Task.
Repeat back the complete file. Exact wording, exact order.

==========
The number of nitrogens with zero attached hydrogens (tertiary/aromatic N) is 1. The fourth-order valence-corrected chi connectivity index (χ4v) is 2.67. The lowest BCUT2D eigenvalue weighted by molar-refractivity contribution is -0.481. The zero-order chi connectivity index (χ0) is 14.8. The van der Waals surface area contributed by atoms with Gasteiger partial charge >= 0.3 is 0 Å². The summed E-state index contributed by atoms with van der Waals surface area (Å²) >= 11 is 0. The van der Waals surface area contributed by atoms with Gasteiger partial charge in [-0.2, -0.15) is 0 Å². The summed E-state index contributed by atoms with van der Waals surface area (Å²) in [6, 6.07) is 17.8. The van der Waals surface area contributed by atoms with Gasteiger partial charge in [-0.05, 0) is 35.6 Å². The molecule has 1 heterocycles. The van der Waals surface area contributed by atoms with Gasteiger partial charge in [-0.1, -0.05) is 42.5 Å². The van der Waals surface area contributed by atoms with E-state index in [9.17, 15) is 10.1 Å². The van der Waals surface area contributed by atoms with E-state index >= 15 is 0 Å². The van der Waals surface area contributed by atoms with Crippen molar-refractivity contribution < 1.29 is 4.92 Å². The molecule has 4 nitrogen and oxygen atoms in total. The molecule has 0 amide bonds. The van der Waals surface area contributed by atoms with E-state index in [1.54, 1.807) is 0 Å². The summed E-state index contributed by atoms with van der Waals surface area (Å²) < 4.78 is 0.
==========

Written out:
The number of nitrogens with zero attached hydrogens (tertiary/aromatic N) is 1. The fourth-order valence-corrected chi connectivity index (χ4v) is 2.67. The lowest BCUT2D eigenvalue weighted by molar-refractivity contribution is -0.481. The zero-order chi connectivity index (χ0) is 14.8. The van der Waals surface area contributed by atoms with Gasteiger partial charge >= 0.3 is 0 Å². The summed E-state index contributed by atoms with van der Waals surface area (Å²) >= 11 is 0. The van der Waals surface area contributed by atoms with Gasteiger partial charge in [-0.2, -0.15) is 0 Å². The summed E-state index contributed by atoms with van der Waals surface area (Å²) in [6, 6.07) is 17.8. The van der Waals surface area contributed by atoms with Gasteiger partial charge in [-0.05, 0) is 35.6 Å². The molecule has 1 heterocycles. The van der Waals surface area contributed by atoms with Gasteiger partial charge in [-0.1, -0.05) is 42.5 Å². The van der Waals surface area contributed by atoms with E-state index in [9.17, 15) is 10.1 Å². The van der Waals surface area contributed by atoms with E-state index >= 15 is 0 Å². The van der Waals surface area contributed by atoms with Crippen molar-refractivity contribution < 1.29 is 4.92 Å². The molecule has 4 nitrogen and oxygen atoms in total. The molecule has 0 amide bonds. The van der Waals surface area contributed by atoms with E-state index in [1.54, 1.807) is 0 Å². The summed E-state index contributed by atoms with van der Waals surface area (Å²) < 4.78 is 0.